Recognising the injustices of South Africa’s apartheid past, there is a responsibility on employers to ensure that employment equity practices are implemented, without harming important aspects regarding the employment relationship, such as the psychological contract. The psychological contract is a construct that is relevant to employment and yet there is little research on the influence of external regulations on the psychological contract. To cater for this void, this study therefore focussed on the effects that employment equity legislation and practices have on the psychological contract. In this regard special attention was given to the influence of employment equity on employees’ intention to resign, which forms an important part of the psychological contract. The study also focussed on the differences that exist between the three social groupings that are present in South African organisations, namely white males, Africans and a group consisting of white females, Coloureds and Indians, regarding their perceptions about how employment equity influences the psychological contract. A structured questionnaire comprising standardised scales was used to explore the effect of employment equity legislation on the psychological contract in the context of a tertiary institution. A sample of 399 employees from a tertiary institution participated in the study. A number of statistically significant relationships between the research variables were evident for each of the three groupings of participants. The overall outcome of the study was that employment equity does not have a significant effect on the psychological contract in a tertiary institution and no significant differences were found between the responses of the three social groupings involved in the study. This study makes an important contribution to an area potentially rich in research opportunities; with subsequent meaningful practical implications for managers implementing employment equity strategies.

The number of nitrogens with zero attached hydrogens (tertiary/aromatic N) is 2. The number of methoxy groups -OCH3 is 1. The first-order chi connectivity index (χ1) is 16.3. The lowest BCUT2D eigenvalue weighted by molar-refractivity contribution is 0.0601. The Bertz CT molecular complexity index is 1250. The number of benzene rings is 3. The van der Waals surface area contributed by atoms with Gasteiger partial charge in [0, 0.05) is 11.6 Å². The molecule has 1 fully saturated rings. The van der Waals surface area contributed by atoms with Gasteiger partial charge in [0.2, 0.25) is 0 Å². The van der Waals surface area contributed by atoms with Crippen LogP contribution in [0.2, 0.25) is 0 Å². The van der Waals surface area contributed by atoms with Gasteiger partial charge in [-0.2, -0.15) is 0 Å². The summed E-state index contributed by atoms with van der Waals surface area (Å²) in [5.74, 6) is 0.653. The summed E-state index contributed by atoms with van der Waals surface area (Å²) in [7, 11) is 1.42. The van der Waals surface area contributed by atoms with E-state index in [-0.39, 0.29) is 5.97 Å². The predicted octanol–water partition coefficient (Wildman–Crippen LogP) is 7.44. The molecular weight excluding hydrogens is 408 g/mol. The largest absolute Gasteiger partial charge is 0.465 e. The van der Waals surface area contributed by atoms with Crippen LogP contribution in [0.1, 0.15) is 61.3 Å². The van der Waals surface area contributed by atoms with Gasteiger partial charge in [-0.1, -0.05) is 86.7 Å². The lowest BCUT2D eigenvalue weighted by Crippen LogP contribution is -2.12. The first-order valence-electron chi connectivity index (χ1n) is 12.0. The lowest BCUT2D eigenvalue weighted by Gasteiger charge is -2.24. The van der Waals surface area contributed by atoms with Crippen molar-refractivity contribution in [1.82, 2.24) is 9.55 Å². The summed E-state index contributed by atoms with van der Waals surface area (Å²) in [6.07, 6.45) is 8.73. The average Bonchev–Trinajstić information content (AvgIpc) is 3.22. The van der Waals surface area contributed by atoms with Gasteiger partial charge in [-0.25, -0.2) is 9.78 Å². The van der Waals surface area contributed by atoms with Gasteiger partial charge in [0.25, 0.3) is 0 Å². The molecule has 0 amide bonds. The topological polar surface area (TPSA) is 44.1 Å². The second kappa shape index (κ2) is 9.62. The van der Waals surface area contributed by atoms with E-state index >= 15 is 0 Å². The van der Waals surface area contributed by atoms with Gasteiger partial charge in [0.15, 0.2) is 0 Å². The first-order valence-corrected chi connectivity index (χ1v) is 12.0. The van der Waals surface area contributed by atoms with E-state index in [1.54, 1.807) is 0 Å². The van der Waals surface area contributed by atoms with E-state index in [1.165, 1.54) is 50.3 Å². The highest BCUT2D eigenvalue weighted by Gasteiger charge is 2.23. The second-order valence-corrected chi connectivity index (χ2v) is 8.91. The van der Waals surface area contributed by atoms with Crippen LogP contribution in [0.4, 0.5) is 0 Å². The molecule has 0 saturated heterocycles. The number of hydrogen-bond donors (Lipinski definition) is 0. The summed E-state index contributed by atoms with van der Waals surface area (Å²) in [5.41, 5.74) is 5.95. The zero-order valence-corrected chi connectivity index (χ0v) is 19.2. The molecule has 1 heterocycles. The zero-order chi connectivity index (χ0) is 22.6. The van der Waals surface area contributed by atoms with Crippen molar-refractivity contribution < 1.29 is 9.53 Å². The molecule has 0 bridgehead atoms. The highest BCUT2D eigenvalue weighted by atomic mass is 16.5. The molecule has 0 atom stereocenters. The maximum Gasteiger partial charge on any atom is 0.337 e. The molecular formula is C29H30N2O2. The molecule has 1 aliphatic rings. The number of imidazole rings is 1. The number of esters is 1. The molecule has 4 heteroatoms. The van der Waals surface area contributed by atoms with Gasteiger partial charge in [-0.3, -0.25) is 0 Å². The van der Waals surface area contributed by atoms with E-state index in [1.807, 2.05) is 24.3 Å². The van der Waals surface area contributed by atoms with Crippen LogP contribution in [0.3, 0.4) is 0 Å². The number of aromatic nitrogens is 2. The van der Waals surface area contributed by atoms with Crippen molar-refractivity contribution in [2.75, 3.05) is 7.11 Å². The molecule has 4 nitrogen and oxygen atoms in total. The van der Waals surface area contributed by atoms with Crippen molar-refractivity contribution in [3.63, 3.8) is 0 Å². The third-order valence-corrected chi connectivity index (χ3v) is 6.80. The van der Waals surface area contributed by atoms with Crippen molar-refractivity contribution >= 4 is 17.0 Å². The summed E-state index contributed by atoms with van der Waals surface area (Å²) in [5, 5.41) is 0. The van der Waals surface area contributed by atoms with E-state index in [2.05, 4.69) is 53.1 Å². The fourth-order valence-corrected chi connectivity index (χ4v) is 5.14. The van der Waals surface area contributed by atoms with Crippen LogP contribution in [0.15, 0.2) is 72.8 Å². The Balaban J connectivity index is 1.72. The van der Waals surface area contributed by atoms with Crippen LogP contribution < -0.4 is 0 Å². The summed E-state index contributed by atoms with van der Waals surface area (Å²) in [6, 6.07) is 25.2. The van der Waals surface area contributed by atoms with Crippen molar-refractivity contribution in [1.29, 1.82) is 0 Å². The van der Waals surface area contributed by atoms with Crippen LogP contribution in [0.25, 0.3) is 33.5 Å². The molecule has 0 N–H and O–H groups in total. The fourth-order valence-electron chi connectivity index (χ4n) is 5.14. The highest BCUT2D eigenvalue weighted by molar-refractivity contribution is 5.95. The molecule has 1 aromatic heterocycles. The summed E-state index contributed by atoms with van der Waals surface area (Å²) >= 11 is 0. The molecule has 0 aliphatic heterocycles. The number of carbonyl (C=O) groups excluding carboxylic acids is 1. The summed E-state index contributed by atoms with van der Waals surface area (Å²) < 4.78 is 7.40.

Dissertation (MPhil)--University of Pretoria, 2014.